In the Crease: Get Peter Budaj?

Although the agent for Colorado Avalanche goaltender Craig Anderson has told the Denver Post that his client is "going to be fine," and that the mysterious knee injury sustained in warmups last week is "nothing serious," the team has stuck with their message that he's out indefinitely.

Enter Peter Budaj, the third-longest tenured member of the team, who was their starter in 2008-09. "I have all the confidence in the world in Peter," Avs head coach Joe Sacco told the Calgary Herald this past week, "and more importantly, his teammates have all the confidence in the world in him."

Sacco's quote makes for a touching sound bite, but the question remains: While he's the clear choice to be the No. 1 for the Avs (journeyman John Grahame has been recalled to back him up), is he worthy of a roster spot (and being activated) in fantasy? Did owners in 5.8 percent of ESPN leagues jump the gun in adding him over the past week? Let's take a look.

The Budaj stats are the typical goalie stats, plus a breakout of EVSVP, which is even strength save percentage, and PKSVP, which is save percentage on the penalty kill. For the team stats, GF/G is goals scored by the Avs per game, SA/G is the shots allowed by the Avs per game, PPGA/G is power play goals scored against the Avs per game, and PIM/G is the penalty minutes taken by the Avs per game.

Through the initial four seasons of Budaj's tenure in the NHL, his overall save percentage remained in the neighborhood of .900, although in the limited sample we have for him over the past two seasons, his save percentage while on the penalty kill has taken a significant nosedive. While that number may change as he gets more starts, the Avs' tendencies to hit the sin bin may not, as they're in the top 10 in team penalty minutes per game at this point. This decreases Budaj's value a bit, as there is clearly an issue with Sacco's penalty killing unit right now (No. 29 in the league, including Anderson's seven starts). In the vast majority of leagues, goals allowed count against a 'tender regardless of whether his team is at even strength or on a penalty kill, so that's something to keep in mind as goals-against average is a full one-third of a goalie's value in ESPN standard leagues.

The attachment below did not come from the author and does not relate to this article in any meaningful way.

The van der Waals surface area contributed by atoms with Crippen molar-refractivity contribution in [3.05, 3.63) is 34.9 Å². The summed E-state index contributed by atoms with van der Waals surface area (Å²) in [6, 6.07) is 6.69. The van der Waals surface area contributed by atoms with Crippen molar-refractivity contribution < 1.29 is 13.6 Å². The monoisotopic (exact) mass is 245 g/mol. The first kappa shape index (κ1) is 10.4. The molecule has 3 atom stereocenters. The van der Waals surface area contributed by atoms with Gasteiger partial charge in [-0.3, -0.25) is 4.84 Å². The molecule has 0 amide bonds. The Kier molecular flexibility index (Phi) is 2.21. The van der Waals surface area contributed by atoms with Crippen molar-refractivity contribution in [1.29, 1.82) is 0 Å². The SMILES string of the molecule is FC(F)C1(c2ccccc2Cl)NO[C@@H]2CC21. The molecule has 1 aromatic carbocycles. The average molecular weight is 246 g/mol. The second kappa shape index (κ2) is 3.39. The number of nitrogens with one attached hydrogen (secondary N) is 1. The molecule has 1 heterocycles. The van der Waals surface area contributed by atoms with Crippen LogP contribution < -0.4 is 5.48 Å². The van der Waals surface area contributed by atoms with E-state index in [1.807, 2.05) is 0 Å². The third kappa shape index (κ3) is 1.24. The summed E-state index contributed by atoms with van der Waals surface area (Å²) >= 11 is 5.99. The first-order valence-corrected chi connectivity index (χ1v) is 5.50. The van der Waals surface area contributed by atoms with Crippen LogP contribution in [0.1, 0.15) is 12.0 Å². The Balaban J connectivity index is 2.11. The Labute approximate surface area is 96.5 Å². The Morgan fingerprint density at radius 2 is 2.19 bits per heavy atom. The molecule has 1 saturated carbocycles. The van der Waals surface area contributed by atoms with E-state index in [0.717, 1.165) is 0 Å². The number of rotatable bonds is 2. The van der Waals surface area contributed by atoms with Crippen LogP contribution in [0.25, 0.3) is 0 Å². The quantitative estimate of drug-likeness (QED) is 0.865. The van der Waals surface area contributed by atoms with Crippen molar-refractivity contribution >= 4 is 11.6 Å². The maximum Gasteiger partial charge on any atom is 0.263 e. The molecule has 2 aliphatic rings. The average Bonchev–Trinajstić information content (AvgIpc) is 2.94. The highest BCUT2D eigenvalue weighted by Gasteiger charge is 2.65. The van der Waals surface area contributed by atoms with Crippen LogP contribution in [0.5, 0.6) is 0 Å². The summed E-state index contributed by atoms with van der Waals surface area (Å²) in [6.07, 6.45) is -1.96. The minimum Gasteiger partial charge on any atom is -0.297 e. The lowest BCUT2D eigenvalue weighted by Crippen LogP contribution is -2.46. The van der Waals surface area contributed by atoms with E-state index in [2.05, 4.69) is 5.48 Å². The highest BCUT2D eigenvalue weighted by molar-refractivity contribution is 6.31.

Going back to the coach's quote on confidence, the opposite may actually be true, looking at the shots allowed. While Anderson has faced 33.9 shots every start, Budaj is facing an easier load (28.0); likewise, in 2009-10, Anderson saw 31.5 shots per game, with Budaj at just 25.7 per contest. Whether that's an indication of a relative lack of confidence is up for debate. However, seeing fewer shots gives Budaj less of a chance to build up that save percentage, another one-third piece of the pie for a fantasy goalie.

But all is not lost. The one category for goalies in ESPN standard leagues that depends most on a goaltender's team is the one where Budaj has been shining this season: wins. Although Budaj has given up 14 goals in his four starts this season, he's playing behind the NHL's No. 2 offense with 3.45 goals-per-game; in Budaj's starts, that number climbs to 4.50.

Unfortunately, it's hard to feel confident that the second number will remain so high, and two of Budaj's three wins would have been losses without his offense bailing him out. If you believe that the Avs will continue to make like a bail bondsman, he's worth an add right now. But if you don't buy that theory, he's not a very valuable commodity. Even if he puts up ratios near his career averages in the games ahead, that's not any great boon to most fantasy rosters.

Top 40 Goalies

Note: Tim Kavanagh's top 40 goalies are ranked for their expected performance in ESPN Standard Leagues from this point on, not on the statistics that have already been accrued. ESPN standard stats include wins, goals-against average and save percentage. Last week's ranking is indicated in parentheses.